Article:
Creating a mockup of a fully funcitonal website, notably, one including a storefront.
For my mockup, I created a small music company named after myself, Matthew Brown. The company was established (somehow) in the year I was born, 2000. They sell both instruments and sheet music, and they're soon hoping to expand into music lessons!
This is the page that users will land on when they first open the website. It has a brief history of the company, and handy navigation on the left-hand side.
Here, users can see a list of all the prodcuts that Brown Music has to offer. Due to their slighlty different audiences, sheet music and instruments have separate lists which may be toggled between with the link under the "Instruments" header.
This is where users (when signed in) can view which things they have ordered in the past. It displays order numbers, order dates, and shipment statuses.
Here, users can chat with an expert (although, Dan here doesn't seem that great... we'll get on that) and try and get help with any problems they may have. This was where I chose to implement my chat feature.
This is the page where users can sign into existing accounts. This is meant to be an an overlay which displays when the user clicks the sign-in button. It would, in reality, darken the rest of the page underneath it while the user entered their credentials.
This is also where the social media integration lies.
Here's where new users can sign up for a Brown's Music account. This is just like the previous sign-in page, in that it is meant to be an overlay over the whole page.
As above, social media is also integrated here. Users can choose to create an account linked to another service.
iPhone X Interface
To make it easier to interpret, the iPhone's design comes with visual aids for the margins of the iPhone X. Otherwise it would look like it had far too much white-space - when in reality, that's how Apple wants it.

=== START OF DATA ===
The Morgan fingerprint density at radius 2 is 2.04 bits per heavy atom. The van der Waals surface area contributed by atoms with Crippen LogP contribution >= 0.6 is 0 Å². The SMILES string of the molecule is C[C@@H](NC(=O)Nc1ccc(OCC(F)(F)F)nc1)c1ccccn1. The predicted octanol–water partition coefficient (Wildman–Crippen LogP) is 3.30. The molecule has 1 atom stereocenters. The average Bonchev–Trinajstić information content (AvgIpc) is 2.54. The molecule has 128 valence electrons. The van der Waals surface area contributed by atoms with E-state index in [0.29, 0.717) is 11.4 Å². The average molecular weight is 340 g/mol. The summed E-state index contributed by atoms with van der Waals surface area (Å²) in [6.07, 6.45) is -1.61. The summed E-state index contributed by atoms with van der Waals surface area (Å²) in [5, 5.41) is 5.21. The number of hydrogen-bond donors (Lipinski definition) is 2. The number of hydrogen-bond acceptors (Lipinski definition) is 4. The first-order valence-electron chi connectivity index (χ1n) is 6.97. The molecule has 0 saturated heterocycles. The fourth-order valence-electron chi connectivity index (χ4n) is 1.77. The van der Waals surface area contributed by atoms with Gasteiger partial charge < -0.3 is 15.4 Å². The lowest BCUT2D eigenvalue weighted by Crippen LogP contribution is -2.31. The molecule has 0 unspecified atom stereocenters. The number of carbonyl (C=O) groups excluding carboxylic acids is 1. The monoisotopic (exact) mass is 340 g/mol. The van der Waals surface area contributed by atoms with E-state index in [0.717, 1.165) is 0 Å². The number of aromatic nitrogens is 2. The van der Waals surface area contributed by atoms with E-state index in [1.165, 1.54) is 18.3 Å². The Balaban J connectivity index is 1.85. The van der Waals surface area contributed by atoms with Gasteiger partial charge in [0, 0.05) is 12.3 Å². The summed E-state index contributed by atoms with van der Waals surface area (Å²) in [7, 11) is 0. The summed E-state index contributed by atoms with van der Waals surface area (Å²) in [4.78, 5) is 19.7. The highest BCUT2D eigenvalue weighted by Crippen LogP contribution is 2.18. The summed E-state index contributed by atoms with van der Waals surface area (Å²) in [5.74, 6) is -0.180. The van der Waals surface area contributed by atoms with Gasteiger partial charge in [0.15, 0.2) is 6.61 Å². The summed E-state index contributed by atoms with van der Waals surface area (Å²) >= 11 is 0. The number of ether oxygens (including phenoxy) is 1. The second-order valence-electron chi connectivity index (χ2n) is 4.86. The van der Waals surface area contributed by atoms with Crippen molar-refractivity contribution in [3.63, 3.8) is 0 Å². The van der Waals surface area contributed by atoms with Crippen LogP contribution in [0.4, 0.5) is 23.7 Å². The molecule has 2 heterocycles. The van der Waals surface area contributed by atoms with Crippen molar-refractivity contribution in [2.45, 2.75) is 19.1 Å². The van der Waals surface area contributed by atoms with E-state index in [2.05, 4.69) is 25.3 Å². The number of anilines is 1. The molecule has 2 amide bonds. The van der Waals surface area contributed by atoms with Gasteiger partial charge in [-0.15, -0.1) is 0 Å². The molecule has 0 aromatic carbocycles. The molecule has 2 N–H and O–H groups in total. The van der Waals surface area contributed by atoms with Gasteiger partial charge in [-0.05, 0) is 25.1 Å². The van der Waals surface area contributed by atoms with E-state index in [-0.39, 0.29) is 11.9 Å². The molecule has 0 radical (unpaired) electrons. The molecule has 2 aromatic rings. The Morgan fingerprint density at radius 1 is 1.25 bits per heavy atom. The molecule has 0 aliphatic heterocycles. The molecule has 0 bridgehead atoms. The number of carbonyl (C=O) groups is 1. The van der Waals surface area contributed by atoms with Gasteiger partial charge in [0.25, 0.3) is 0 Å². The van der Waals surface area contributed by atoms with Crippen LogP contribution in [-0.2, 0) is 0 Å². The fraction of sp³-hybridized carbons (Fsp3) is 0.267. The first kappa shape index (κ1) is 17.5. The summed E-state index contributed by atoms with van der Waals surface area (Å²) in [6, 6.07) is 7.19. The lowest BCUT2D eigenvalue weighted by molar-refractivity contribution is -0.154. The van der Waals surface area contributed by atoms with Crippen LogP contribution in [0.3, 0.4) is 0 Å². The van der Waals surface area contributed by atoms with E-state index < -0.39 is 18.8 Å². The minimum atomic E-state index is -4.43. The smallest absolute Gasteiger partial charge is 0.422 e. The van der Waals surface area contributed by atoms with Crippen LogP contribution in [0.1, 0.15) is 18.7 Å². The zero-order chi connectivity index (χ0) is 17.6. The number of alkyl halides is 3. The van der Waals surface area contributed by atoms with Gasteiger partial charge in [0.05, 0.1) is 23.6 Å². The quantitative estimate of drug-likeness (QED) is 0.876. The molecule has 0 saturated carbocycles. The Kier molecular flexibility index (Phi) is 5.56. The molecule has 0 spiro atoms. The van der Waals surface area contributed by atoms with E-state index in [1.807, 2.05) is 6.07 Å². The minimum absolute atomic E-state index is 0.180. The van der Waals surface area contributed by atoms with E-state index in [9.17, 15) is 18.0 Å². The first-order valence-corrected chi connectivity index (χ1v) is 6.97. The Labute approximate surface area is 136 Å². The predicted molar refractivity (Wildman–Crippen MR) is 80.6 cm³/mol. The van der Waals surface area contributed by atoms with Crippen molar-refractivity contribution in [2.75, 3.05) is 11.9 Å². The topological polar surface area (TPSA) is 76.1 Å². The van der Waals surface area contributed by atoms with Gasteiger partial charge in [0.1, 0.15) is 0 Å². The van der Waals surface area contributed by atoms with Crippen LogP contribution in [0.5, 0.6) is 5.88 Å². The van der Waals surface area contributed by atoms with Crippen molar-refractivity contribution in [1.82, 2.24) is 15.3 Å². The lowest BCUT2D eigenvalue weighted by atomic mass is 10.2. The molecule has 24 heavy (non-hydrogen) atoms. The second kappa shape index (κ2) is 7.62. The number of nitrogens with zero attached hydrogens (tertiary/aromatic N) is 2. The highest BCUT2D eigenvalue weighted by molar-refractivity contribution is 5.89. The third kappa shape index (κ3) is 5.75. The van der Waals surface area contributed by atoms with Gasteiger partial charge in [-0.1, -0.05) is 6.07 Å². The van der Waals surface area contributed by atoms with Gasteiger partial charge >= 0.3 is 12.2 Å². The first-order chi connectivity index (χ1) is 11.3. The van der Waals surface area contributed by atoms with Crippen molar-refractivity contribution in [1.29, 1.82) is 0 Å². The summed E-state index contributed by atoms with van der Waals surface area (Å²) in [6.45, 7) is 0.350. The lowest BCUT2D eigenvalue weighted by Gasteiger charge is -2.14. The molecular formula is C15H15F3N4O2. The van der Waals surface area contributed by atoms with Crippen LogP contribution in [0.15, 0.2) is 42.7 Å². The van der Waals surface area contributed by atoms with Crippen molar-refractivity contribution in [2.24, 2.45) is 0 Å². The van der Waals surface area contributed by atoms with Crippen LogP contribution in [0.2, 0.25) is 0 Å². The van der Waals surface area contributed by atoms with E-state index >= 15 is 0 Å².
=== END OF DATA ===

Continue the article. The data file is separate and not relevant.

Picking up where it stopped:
This is the page that users will open the app to. It's a simple little page, which mimics the landing page of the desktop.
Here is where users can see a list of all the products that Brown Music offers. To better accomodate the vertical real-estate, the list is actually a list on the iPhone, as opposed to a grid.
This is where users who are signed into their account can view which things they have ordered in the past. It displays order numbers, order dates, and shipment statuses.
Here, users get a much more familiar chat experience than on desktop. iOS' default keyboard is employed, and the messaging system mimics iMessage. Nobody should have a problem yelling at Dan for how useless he is now!
This is the page where users can sign into existing accounts. As on desktop, this is where users can sign in with their social media.
The same goes for the sign-up page. This time, however, the password criteria are in a separate popup menu, in order to prevent the user from having to scroll.
This is the nav-bar. It may be access from the hamburger menu in the top left of any screen in the app. It is the most important part of the app; on mobile, there isn't enough space for a persistent nav box. So, it is relegated to a sidebar, which holds links to access every page.
This is also where Brown's Music's social media links have been moved to.
Pixel 2 Interface
Everything mentioned in the iPhone X header also applies to the Pixel 2. The only difference is that, while it's higher resolution, the aspect ration is much less tall. So, some things were squished a little. Google also has much less strict safe-areas.